Have you ever noticed how, occasionally, a totally obscure film that was made several decades ago will suddenly show up on either Starz or Encore and, the next thing you know, it’s only like every other day? That was the case a few months ago when, at times, it seemed as if the only thing playing on cable was a teen comedy from 1985 called Mischief.
After I saw it listed in the guide a few dozen times, I thought to myself, “Somebody at that station must really like that movie.” So, one night, I actually took the time to watch it and discovered why that mysterious person loved this movie. Mischief may not be as well-known as some of the other films in this series of Back to School reviews but it’s still a pretty good movie.
Like so many of the teen films that were released in the 70s and 80s, Mischief takes place in the 1950s. (I assume that’s because most films about teenagers are made by adults who want to both relive and perhaps change the past. I suppose that’s one reason why so many films released today are set in the 1990s. In another ten years or so, all of the new high school films will be set in 2003.) The very shy and clumsy Jonathan (Doug McKeon) has a crush on the beautiful but unattainable Marilyn (Kelly Preston). Fortunately, Jonathan is befriended by Gene (Chris Nash) who is the prototypical rebel without a cause. Gene wears a leather jacket. Gene rides a motorcycle. Gene doesn’t get along with his alcoholic, violin-playing father (Terry O’Quinn, in full asshole mode here). Gene even stands up to the school bully (D.W. Brown) and starts dating the bully’s ex-girlfriend, Bunny (Catherine Mary Stewart). Most importantly, Gene helps Jonathan finally develop the confidence necessary to ask Marilyn out.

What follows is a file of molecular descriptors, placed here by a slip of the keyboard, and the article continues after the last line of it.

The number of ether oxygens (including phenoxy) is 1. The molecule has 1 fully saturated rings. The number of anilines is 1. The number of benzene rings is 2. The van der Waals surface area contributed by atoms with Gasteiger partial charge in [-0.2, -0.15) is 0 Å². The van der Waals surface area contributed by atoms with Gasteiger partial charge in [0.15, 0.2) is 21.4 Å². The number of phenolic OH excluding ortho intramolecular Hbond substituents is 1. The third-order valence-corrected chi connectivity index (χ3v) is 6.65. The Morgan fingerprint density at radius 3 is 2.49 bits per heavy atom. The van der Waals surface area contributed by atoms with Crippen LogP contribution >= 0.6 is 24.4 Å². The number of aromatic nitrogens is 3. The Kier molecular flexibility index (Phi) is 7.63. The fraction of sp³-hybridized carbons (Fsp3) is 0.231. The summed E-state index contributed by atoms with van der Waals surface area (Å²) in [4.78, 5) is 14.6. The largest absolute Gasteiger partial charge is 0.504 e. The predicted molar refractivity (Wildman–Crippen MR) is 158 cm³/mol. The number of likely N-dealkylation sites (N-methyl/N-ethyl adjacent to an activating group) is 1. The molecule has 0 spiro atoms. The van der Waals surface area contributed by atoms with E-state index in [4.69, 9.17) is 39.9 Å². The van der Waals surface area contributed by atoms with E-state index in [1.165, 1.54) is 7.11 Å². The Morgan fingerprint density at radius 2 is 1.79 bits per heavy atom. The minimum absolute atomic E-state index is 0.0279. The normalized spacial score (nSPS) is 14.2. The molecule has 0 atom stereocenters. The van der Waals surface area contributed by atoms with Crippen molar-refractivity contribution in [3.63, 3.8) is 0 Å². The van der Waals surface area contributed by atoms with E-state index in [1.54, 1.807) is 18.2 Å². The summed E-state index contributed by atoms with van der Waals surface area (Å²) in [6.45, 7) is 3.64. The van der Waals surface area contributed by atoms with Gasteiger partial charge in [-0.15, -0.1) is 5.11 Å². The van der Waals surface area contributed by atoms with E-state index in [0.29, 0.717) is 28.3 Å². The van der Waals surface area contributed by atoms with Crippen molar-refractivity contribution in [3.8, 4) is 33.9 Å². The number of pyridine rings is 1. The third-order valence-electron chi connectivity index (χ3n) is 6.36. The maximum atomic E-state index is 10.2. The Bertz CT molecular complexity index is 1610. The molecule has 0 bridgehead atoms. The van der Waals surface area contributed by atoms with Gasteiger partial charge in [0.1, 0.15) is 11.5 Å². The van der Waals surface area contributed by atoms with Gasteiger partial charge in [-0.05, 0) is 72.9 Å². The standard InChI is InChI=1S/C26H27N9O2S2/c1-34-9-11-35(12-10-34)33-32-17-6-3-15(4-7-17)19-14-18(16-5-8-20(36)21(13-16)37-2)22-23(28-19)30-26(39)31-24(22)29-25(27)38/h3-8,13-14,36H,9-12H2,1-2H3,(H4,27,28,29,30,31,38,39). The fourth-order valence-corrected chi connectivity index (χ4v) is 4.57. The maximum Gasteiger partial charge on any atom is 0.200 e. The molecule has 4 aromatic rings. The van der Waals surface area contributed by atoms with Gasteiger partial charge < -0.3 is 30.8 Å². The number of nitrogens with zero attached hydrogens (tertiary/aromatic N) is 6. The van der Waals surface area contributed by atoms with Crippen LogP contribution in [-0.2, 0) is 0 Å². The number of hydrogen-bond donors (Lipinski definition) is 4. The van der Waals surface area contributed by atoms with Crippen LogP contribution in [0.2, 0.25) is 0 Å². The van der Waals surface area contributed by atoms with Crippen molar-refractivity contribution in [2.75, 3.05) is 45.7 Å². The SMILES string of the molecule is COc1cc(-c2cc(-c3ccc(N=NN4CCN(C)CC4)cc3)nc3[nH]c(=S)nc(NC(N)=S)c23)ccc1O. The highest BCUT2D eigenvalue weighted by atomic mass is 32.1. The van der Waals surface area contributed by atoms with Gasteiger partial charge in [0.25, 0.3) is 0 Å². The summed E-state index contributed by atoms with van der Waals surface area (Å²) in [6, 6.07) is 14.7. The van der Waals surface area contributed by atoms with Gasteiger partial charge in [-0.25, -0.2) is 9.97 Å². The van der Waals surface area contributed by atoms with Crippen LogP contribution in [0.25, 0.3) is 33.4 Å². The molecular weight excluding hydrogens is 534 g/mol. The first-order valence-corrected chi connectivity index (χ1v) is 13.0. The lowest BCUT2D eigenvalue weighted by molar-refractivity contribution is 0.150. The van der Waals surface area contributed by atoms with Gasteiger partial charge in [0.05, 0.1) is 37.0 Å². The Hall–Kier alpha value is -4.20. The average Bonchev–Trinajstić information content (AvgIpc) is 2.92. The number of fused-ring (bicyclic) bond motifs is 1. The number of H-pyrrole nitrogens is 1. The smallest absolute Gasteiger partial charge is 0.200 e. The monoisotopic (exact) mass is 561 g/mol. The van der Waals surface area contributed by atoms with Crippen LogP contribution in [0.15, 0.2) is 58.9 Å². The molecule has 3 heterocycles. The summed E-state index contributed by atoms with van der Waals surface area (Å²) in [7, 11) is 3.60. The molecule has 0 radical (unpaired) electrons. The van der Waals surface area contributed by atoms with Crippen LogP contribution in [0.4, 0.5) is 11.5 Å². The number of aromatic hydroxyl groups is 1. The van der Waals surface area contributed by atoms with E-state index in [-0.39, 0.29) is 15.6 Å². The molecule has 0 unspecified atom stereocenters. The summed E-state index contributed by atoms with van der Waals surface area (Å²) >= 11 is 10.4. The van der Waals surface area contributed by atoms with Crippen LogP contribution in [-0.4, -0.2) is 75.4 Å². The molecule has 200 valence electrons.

And, for a while, Gene & Bunny and Jonathan & Marilyn make for the perfect foursome. But, as we all know, perfection can never last in a coming-of-age story. Jonathan starts to discover that he and Marilyn are not quite as compatible as he originally assumed that they were. As for Gene, he has to deal with his increasingly violent and drunken father…
That last paragraph probably makes Mischief sound a lot more dramatic than it actually is. Make no mistake about it — while Mischief does deal with some serious issues — it is primarily a comedy and a pretty good one at that. McKeon is endearingly clumsy in his initial attempts to get Marilyn to notice him and Nash — even though he’s playing a very familiar character — is likable as well. Perhaps the smartest thing that Mischief did is that it made Gene cool but it didn’t make him too cool. The film’s best scenes are the ones where Gene momentarily surrenders his rebel facade and reveals that he’s just as confused as everyone else. Catherine Mary Stewart and Kelly Preston are well-cast as well, with Preston especially doing a good job at making a potentially unsympathetic character likable.
In many ways, Mischief is a pretty predictable film. I think it features probably every single cinematic cliché that one would expect to see in a film about the 50s. But the film itself is so likable and good-natured that it doesn’t matter if it’s predictable. It’s just a good, enjoyable movie and what’s wrong with that?
(Incidentally, the screenplay for Mischief was written by Noel Black, who also directed the previously reviewed Private School.)